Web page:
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Labor Board Settlements Will Seek More Money for Fired Workers

Sept. 15, 2021, 5:47 PM

National Labor Relations Board prosecutors will seek settlement agreements that pay workers for the economic consequences of alleged labor law violations, the agency’s top lawyer said.

NLRB General Counsel Jennifer Abruzzo told regional officials in a memo Wednesday to include consequential damages as part of settlement deals, following her call last week for agency lawyers to seek that type of novel remedy in litigation.

“Because Regions are less constrained by the remedies that they may seek in settlement, as opposed to those they may currently seek from the Board, Regions should skillfully craft settlement agreements that ensure the most full and effective relief is provided to those whose rights have been violated,” Abruzzo said in the memo.

The settlement memo is the latest in a series of signs that NLRB prosecutors will take a hawkish approach to enforcing the National Labor Relations Act under Abruzzo’s direction. Fully compensating workers in settlement agreements adds to her agenda to overturn Trump-era precedents, revive a potent type of bargaining order, and aggressively seek court orders.

While requiring employers to pay workers for the consequences of unlawful conduct would represent a new board remedy and require a change in the law, that idea has recently received support from the NLRB’s Democratic chief and a Republican member who led the board during the Trump administration.

Examples of consequential damages for unlawfully fired workers include paying workers for medical, legal, or moving expenses, damages to credit ratings, liquidating investment accounts to cover living expenses, and training to get new occupational licensing, according to the memo.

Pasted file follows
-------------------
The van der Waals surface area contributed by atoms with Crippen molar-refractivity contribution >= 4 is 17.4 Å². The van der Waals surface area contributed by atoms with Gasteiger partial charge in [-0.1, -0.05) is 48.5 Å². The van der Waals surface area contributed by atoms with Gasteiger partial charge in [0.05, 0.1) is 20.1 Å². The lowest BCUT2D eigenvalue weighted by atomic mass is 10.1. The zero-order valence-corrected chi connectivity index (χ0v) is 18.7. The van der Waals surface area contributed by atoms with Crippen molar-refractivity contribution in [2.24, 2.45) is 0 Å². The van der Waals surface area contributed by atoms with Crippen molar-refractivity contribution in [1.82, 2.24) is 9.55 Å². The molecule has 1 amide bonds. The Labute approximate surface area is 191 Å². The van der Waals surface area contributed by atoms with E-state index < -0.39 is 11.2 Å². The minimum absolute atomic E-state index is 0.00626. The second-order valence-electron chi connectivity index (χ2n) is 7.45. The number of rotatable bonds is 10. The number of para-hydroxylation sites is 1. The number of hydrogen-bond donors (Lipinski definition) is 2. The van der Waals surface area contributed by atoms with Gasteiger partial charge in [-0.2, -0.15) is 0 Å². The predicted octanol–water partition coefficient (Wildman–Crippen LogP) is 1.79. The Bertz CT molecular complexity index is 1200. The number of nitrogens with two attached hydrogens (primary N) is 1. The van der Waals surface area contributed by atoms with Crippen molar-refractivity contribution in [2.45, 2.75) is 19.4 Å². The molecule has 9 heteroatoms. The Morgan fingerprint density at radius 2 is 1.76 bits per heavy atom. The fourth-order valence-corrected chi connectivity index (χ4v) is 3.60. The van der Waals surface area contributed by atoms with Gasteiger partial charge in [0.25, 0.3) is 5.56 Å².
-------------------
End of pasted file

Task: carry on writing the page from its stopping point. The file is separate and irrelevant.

Settlement Deal Features

Abruzzo directed regional officials to seek agreements that require employers to sponsor immigration-related work authorization for any employees who lost that right due to labor law violations.

The NLRB’s top lawyer also reinstated the practice of including default language in settlement pacts to motivate compliance with the terms of those deals. That provision would give the NLRB the right to revoke a settlement if the terms of an agreement are not followed and rule on the original unfair labor practice allegations, with the charged party admitting fault.

Former Republican NLRB General Counsel Peter Robb, who President Joe Biden fired on Inauguration Day, had eliminated the required inclusion of default language shortly after taking over the agency’s legal arm in 2017.

Regional officials will try to require employers to include letters of apology along with reinstatement offers to unlawfully terminated works, according to the memo.

Non-admission clauses should be rare in settlement pacts, while deals with repeat violators may feature admissions of wrongdoing, the memo said.

To contact the reporter on this story: Robert Iafolla in Washington at riafolla@bloomberglaw.com

To contact the editor responsible for this story: John Lauinger at jlauinger@bloomberglaw.com

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